I think this is a policy of changing the ideology of Muslims, to liberal ideology so somehow we can say that this is a fight between the oppressors and the oppressed society. This is basically, in some sense, soft power if they cannot confront a nation or follower of religion via physical war, they go for soft war and soft war is when they demonise the community’s infrastructure. They demonise them in a way that when they put their bombs in Hiroshima and Nagasaki the judgement of the majority of the Americans was to kill all Japanese, this means that the mind of the American society was already demonised and had a very negative picture of Japanese society. The same thing happened with the Native Americans and now the Muslims. This culture of exceptionalism of the United States that we really need to highlight.
Please read below for an excerpt from the Q&A:
How do the results of this report compare to the previous reports on Islamophobia undertaken in 2012? Have things improved? have things become worse? Can they even be compared given that they are two sides of America?
Dr Saeed Khan: I think that, given the question about whether Islamophobia has increased, decreased etc., is a very complicated question because so much of what we find when it comes to Islamophobia and its deployment, remains very subtle, it remains lurking in the subterfuge and its difficult to see how state action necessarily plays its role. A corollary to that is the whole issue of normalisation, that there seems to be a culture which legitimizes and accepts that Muslim Americans are a permissible target of rhetoric, of policies creating almost a presumption.
Even in a liberal place, Islamophobia occurs and Islamophobia seems to be tolerated by the state even if it is not being deployed by the state per se.
Do you think class is a determining factor in Islamophobia and does it matter who is going out there committing the Islamophobia?
Dr Saeed Khan: There is the class and the income level of the actor or the perpetrator of Islamophobia and there is the class and the income level of the Muslim. The deployment of Islamophobia may be different depending on the actors and perpetrators income level and class. It is dependent on what resources are available. The wealthy person may be able to deploy Islamophobia perhaps more subtly yet still more nefariously by subtly denying access to that individual. For those who are of a lower echelon, their deployment of Islamophobia maybe more abrupt in the sense of being an act of violence or a slur. In that sense we can look at Islamophobia with both of those elements. For the Muslim who is targeted, I would say that there is no limit or distinction to be made based on class, based on income level.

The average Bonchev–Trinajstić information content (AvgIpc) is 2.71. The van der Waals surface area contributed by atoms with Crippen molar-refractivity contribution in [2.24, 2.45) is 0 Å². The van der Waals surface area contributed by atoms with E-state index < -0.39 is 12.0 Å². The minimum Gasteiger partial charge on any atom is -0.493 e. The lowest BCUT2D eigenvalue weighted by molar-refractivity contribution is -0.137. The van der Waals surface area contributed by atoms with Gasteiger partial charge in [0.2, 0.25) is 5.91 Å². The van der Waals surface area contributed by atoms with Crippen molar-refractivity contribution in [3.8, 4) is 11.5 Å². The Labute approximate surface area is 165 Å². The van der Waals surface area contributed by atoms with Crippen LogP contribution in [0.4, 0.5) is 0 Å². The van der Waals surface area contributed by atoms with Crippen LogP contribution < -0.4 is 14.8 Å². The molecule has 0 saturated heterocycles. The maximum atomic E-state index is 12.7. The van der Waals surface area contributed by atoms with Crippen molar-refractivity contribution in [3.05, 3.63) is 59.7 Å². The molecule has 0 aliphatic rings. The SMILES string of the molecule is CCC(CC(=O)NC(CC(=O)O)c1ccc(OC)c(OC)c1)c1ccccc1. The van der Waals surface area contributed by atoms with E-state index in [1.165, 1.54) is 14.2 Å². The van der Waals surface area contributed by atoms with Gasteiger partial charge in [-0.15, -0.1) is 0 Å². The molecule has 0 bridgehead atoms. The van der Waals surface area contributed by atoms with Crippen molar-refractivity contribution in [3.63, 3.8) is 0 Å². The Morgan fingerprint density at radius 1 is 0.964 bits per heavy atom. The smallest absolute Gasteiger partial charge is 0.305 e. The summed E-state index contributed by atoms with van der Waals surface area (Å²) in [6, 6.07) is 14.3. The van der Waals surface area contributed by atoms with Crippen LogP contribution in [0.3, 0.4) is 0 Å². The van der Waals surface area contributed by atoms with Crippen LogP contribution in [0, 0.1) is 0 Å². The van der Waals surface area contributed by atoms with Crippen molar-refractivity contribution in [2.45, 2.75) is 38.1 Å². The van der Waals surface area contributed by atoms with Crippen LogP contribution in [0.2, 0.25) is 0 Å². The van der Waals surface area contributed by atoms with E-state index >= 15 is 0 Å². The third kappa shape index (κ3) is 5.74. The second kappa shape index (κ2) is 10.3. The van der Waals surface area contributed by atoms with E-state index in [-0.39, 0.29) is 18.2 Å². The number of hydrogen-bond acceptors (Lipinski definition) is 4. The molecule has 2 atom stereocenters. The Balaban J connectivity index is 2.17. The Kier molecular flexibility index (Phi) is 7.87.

How can these results be read alongside the findings of other reports from other countries?
Dr Saeed Khan: The reports show that Islamophobia is very pervasive and its important to looks at the specifics of Islamophobia with how it occurs elsewhere. So you see this in places like France, Austria, the recently departed Chancellor being quite open and vocal about his Islamophobia, how it is being debated with Macros, Lepen, and Zeymmour in how each is trying to out-islamophobe the other.
What is the domination hate model and how does that explain all elements of Islamophobia?
Dr Ameli: The domination hate model tries to explain all elements of the hate in the side of hated society and in the side of hating society. It tries to see all elements of hate within the socialist structure. We talk about the structure within which people are socialised in. The lifestyles take place within that, in school, in everyday life, in everywhere. We talk about the hate model in two levels, first how hate ideology goes for hate policy and how hate policy goes for hate representation everywhere. The way they represent Muslims for those who are the subject of hate. It is representation and when we talk about representation it is the equation of one is equal to all and all is equal to one. And this hate representation goes to the hate practice.
The event highlighted how there is little difference between the Republicans and the Democrats regarding Islamophobia. The authors highlighted how Islamophobic policies continued to legitimise draconian measures and policing policies that the U.S was already engaged in with minority communities. The report is a very important report showing how Islamophobia fits within the paradigm of US racism and therefore, will be of interest to all policy makers and campaigners who are involved in the anti-racist struggle.